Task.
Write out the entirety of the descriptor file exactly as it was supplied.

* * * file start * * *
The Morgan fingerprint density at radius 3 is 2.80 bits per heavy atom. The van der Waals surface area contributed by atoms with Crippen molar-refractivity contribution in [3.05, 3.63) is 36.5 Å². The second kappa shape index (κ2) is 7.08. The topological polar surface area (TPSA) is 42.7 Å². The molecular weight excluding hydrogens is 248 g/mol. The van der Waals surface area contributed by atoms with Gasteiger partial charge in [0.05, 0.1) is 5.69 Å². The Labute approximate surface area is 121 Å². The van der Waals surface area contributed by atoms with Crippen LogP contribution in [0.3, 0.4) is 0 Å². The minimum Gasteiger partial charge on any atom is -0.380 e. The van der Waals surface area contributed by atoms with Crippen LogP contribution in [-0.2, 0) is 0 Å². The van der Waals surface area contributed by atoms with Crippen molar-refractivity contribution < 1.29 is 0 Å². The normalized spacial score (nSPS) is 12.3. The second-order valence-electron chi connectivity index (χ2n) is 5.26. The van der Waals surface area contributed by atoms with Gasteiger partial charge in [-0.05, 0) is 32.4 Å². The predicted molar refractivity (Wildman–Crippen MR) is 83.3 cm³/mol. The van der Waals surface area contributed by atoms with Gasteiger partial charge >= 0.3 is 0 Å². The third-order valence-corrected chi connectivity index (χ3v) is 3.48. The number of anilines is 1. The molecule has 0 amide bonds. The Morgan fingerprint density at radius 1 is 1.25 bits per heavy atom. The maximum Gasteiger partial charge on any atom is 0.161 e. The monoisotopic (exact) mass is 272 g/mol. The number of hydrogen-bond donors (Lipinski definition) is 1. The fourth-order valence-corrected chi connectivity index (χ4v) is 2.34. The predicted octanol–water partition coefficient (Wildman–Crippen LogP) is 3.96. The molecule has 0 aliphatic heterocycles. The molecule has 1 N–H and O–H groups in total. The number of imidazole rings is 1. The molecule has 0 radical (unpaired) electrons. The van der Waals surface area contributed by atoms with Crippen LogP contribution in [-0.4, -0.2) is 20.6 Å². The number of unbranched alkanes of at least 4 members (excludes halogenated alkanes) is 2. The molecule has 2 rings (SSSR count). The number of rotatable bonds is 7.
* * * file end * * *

The Morgan fingerprint density at radius 3 is 2.80 bits per heavy atom. The van der Waals surface area contributed by atoms with Crippen molar-refractivity contribution in [3.05, 3.63) is 36.5 Å². The second kappa shape index (κ2) is 7.08. The topological polar surface area (TPSA) is 42.7 Å². The molecular weight excluding hydrogens is 248 g/mol. The van der Waals surface area contributed by atoms with Gasteiger partial charge in [0.05, 0.1) is 5.69 Å². The Labute approximate surface area is 121 Å². The van der Waals surface area contributed by atoms with Crippen LogP contribution in [0.3, 0.4) is 0 Å². The minimum Gasteiger partial charge on any atom is -0.380 e. The van der Waals surface area contributed by atoms with Crippen LogP contribution in [-0.2, 0) is 0 Å². The van der Waals surface area contributed by atoms with Crippen molar-refractivity contribution < 1.29 is 0 Å². The normalized spacial score (nSPS) is 12.3. The second-order valence-electron chi connectivity index (χ2n) is 5.26. The van der Waals surface area contributed by atoms with Gasteiger partial charge in [-0.05, 0) is 32.4 Å². The predicted molar refractivity (Wildman–Crippen MR) is 83.3 cm³/mol. The van der Waals surface area contributed by atoms with Gasteiger partial charge >= 0.3 is 0 Å². The third-order valence-corrected chi connectivity index (χ3v) is 3.48. The number of anilines is 1. The molecule has 0 amide bonds. The Morgan fingerprint density at radius 1 is 1.25 bits per heavy atom. The maximum Gasteiger partial charge on any atom is 0.161 e. The monoisotopic (exact) mass is 272 g/mol. The number of hydrogen-bond donors (Lipinski definition) is 1. The fourth-order valence-corrected chi connectivity index (χ4v) is 2.34. The predicted octanol–water partition coefficient (Wildman–Crippen LogP) is 3.96. The molecule has 0 aliphatic heterocycles. The molecule has 1 N–H and O–H groups in total. The number of imidazole rings is 1. The molecule has 0 radical (unpaired) electrons. The van der Waals surface area contributed by atoms with Crippen LogP contribution in [-0.4, -0.2) is 20.6 Å². The number of unbranched alkanes of at least 4 members (excludes halogenated alkanes) is 2. The molecule has 2 rings (SSSR count). The number of rotatable bonds is 7.